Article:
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An EU-funded research body has been demonstrating the potential of high-frequency wireless, including 10Gb/s connections that operate over a kilometre - and in the rain.

The snappily-named "Integrated Photonic mm-Wave functions for Broadband Connectivity", or IPHOBAC, has been spending EU money developing components for wireless connections in the extra-high frequency (EHF) bands running 30 to 300GHz - making 60GHz connections a reliable and cheap way to link up those lacking ADSL-supporting infrastructure.

The group includes academic and business representatives. The latter from Thales, Alcatel, and France Telecom, and it's coordinated by Andreas Stöhr, a professor at the University of Duisburg-Essen. The first product to emerge is a transmitter capable of generating a continuous signal across the whole EHF band, equally applicable to data communications and radar applications.

But most interesting is the use of 60GHz for data, which has been field trialled and demonstrated to provide reliable connectivity at 10Gb/s in 25mm/hour of rain over a link of 1km. Even in atypical conditions connectivity can be maintained, as Andreas Stöhr told PolicyTracker: "In an even worse case, rain of 85mm an hour, which is the worst storm you have ever experienced, we can guarantee 99.9999% availability at up to 600 metres".

In Northern Europe, rainfall tends to peak around 40mm, putting radio attenuation of 60GHz in the region of 14dB/km, from rainfall, so the technology is very applicable if one can get the transmitters and receivers in place. Even with considerable attenuation, IPHOBAC reckons that sustaining 3Gb/s should be easy enough, and that should support high definition television.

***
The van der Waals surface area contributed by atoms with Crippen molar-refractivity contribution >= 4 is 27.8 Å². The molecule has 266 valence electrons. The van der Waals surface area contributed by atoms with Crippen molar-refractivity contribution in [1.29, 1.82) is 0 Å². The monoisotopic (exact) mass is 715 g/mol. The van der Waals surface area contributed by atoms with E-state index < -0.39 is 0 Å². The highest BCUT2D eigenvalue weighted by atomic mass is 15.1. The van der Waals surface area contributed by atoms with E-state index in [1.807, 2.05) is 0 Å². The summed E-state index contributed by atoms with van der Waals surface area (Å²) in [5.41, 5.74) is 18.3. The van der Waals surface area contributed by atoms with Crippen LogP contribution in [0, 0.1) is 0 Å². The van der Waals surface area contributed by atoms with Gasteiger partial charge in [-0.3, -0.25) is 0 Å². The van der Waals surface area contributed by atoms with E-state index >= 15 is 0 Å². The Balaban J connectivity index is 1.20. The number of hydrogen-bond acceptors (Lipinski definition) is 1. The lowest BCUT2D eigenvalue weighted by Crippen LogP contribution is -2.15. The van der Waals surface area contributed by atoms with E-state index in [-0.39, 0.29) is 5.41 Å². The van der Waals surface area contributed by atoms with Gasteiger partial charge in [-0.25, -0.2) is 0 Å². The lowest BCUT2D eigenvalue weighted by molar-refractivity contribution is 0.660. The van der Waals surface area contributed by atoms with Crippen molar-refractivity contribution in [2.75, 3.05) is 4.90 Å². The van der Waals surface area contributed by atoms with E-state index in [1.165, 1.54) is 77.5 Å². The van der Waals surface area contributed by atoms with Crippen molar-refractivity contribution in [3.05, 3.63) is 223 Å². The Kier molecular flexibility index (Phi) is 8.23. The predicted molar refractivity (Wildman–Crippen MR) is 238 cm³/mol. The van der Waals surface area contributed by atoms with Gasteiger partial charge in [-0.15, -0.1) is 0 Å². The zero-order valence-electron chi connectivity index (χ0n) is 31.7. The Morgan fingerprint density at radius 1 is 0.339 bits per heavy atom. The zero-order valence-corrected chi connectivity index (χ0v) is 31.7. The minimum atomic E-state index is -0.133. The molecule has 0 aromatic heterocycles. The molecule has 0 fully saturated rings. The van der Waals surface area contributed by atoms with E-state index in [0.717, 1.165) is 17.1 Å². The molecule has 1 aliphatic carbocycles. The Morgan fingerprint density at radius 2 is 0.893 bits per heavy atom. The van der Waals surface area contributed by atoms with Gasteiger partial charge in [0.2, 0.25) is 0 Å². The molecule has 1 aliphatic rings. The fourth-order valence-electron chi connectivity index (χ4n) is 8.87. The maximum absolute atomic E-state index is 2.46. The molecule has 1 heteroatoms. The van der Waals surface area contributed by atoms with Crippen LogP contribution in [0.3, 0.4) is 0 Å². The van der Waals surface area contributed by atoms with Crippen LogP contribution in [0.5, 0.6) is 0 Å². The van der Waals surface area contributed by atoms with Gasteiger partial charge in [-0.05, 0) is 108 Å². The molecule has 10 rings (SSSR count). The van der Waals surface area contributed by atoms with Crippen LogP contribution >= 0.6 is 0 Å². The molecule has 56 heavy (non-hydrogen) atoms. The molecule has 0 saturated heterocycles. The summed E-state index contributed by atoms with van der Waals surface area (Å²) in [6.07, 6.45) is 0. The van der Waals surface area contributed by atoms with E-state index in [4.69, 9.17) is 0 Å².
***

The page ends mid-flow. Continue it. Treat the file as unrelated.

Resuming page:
60GHz is attractive as it's already approved for unlicensed use in the USA and Japan, and Ofcom is considering making it similarly unrestricted in the UK. The explosive growth of applications at 2.4GHz demonstrates how quickly a frequency can be exploited in the right market conditions, though 60GHz will be limited to line-of-sight deployments. Having created technology for exploiting even higher frequencies, IPHOBAC is now exploring the potential offered by 300GHz connections, though such connections would likely be very short range.

The idea that 60GHz can be exploited, licence-free, for connecting rural communities is very nice - and good for garnering EU funds - but the reality will probably be greater competition in cities where user-density is high enough to make deployment cost-effective. Unless, that is, the UK government is serious about 2Gb/s for all - in which case, IPHOBAC could be a timely development. ®

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